DENVER — War veterans in Colorado seeking relief in the form of legal marijuana will not face any resistance from the Veterans Administration Eastern Colorado Healthcare System, a spokesperson confirmed on Wednesday.
“Use of state-approved marijuana does not disqualify a veteran for healthcare, and it will not result in any sort of retaliation or denial of services,” VA spokesperson Dan Warvi said in an interview with FOX31 Denver.
Warvi’s statement squashed long-running speculation that veteran’s might have their federal health plans revoked if any marijuana was found in their system, considering the drug is still illegal at a federal level.
Trying to dissuade those fears, Warvi urged vets that VA doctors in fact want them to disclose any marijuana usage, as some prescribed medications can react violently with THC, the primary psychoactive ingredient in marijuana.
“We want to sit down with veterans and say, ‘Look, you told us you’re on this. What can we do for you now? We want to help you get better.’” Warvi said.
That was apparently big news for a growing number of veterans, who say marijuana can ease the pain of injuries and post traumatic stress disorder.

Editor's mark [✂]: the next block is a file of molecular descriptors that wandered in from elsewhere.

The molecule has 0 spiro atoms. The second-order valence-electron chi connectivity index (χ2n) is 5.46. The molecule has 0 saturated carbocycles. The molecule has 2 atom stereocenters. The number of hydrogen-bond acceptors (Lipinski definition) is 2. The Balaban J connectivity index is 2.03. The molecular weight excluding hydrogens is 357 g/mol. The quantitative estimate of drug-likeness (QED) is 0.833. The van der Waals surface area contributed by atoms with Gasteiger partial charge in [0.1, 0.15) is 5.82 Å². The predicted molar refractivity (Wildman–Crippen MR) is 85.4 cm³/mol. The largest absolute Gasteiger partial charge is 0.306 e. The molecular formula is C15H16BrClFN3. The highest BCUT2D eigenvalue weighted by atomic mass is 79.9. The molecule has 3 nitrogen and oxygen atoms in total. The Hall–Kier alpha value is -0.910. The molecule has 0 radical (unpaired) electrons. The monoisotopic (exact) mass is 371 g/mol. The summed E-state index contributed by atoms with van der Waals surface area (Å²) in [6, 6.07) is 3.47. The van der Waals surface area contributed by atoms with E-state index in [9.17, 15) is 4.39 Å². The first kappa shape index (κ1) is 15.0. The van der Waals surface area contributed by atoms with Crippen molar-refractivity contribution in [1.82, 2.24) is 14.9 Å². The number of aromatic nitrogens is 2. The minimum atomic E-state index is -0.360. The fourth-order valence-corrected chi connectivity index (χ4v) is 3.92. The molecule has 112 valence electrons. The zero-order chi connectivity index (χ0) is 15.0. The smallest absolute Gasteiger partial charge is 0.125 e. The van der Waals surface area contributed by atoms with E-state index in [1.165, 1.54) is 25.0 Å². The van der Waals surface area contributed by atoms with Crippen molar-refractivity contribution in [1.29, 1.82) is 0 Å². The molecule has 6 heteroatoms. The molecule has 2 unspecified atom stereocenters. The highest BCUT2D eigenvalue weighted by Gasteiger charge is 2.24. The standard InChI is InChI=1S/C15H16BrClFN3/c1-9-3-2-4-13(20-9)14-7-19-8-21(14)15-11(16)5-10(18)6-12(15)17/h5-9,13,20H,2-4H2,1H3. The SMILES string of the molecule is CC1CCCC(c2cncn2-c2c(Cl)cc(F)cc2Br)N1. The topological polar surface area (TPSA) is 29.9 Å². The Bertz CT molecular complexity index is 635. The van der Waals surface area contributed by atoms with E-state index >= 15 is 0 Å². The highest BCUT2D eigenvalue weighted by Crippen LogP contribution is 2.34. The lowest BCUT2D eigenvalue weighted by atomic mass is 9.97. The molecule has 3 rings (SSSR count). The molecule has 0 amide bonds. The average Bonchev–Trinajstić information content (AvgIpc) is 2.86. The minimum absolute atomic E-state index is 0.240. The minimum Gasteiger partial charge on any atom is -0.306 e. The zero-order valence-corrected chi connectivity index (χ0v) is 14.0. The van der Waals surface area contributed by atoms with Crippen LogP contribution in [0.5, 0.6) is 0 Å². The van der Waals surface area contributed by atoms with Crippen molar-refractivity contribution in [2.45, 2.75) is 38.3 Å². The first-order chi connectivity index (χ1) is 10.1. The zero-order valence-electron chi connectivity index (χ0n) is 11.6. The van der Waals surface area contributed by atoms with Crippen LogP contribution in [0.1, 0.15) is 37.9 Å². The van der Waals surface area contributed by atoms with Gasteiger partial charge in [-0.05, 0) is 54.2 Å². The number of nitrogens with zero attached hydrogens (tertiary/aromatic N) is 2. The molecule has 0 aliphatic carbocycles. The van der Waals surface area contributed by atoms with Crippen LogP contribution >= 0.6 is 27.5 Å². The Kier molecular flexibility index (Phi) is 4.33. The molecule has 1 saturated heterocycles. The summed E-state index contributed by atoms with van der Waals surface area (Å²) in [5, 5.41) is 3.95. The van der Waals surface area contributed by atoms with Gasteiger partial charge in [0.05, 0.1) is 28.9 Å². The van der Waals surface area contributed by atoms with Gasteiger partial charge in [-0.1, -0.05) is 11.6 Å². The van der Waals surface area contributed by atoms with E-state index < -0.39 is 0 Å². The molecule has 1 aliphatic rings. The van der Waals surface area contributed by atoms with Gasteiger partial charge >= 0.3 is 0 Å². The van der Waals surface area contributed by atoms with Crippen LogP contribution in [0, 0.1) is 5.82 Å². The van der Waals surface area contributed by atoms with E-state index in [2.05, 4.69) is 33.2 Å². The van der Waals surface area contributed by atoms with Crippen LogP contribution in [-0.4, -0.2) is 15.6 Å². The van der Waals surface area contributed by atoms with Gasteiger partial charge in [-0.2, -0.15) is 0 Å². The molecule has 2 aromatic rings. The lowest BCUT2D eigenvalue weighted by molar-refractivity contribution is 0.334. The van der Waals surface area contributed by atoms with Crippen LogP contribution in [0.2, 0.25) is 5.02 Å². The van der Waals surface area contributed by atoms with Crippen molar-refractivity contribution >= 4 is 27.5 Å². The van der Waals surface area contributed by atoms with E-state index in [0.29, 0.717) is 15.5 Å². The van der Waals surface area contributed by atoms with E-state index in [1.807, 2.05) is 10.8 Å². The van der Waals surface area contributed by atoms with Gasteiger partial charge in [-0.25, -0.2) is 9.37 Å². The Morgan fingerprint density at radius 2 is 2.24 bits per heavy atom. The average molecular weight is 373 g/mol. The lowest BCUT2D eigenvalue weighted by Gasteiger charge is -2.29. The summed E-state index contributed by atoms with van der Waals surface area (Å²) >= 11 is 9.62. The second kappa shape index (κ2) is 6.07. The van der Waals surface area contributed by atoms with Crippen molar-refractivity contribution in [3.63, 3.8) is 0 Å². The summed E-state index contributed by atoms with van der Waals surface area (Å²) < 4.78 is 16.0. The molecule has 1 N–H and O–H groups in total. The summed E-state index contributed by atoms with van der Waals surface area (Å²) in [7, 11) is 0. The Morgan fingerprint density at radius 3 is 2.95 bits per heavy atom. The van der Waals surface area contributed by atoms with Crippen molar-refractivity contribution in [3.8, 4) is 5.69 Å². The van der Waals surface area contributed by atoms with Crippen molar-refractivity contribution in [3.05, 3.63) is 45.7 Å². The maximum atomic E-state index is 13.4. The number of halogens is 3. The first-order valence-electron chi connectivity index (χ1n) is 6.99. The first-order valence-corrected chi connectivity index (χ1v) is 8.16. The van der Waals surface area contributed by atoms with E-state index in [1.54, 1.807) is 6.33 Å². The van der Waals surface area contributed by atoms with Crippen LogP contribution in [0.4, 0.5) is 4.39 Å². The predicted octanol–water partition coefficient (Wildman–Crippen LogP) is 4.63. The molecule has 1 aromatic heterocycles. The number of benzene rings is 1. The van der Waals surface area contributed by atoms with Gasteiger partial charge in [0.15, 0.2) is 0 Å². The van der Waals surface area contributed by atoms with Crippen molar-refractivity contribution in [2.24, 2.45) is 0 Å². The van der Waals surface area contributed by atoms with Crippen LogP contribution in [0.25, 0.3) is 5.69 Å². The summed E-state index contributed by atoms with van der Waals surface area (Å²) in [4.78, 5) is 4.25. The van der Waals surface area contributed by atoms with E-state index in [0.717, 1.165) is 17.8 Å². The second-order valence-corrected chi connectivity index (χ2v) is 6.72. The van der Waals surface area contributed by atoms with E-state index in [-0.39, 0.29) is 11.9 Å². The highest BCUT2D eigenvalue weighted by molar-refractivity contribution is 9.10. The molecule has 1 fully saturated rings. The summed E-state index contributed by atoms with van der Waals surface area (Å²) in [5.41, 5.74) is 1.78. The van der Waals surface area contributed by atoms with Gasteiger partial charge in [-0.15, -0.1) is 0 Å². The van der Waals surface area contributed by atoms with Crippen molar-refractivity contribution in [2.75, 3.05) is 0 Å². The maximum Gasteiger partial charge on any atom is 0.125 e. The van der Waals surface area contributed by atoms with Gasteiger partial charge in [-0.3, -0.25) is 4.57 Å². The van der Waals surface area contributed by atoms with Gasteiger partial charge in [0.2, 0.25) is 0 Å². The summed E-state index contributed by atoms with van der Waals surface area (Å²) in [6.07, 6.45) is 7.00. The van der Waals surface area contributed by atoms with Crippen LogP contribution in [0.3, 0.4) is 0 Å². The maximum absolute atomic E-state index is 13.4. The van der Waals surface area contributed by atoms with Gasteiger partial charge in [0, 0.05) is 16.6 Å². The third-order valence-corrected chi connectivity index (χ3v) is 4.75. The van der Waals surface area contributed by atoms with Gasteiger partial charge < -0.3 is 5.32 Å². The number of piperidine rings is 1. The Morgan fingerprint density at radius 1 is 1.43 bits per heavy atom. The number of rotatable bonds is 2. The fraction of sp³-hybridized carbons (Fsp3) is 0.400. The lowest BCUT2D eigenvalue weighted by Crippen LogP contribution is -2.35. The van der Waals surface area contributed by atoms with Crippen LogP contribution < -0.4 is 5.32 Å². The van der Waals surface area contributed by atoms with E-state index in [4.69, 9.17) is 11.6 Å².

On Thursday, a day after Warvi’s interview with FOX31 Denver, Roger Martin said he got an avalanche of interest in his nonprofit, Grow4Vets, which offers free marijuana to veterans, along with equipment to grow marijuana plants.
Martin started Grow4Vets to offer a way to get around medical marijuana requirements that have restricted veterans in the past. He called Warvi’s statement on Wednesday a “watershed moment.”
“To have someone from the VA tell veterans in Colorado that they’re not going to lose their benefits if they use medical marijuana, it was huge,” Martin said. “We had over 300 veterans contact us by email and sign up online for our program after they heard your interview with the VA.”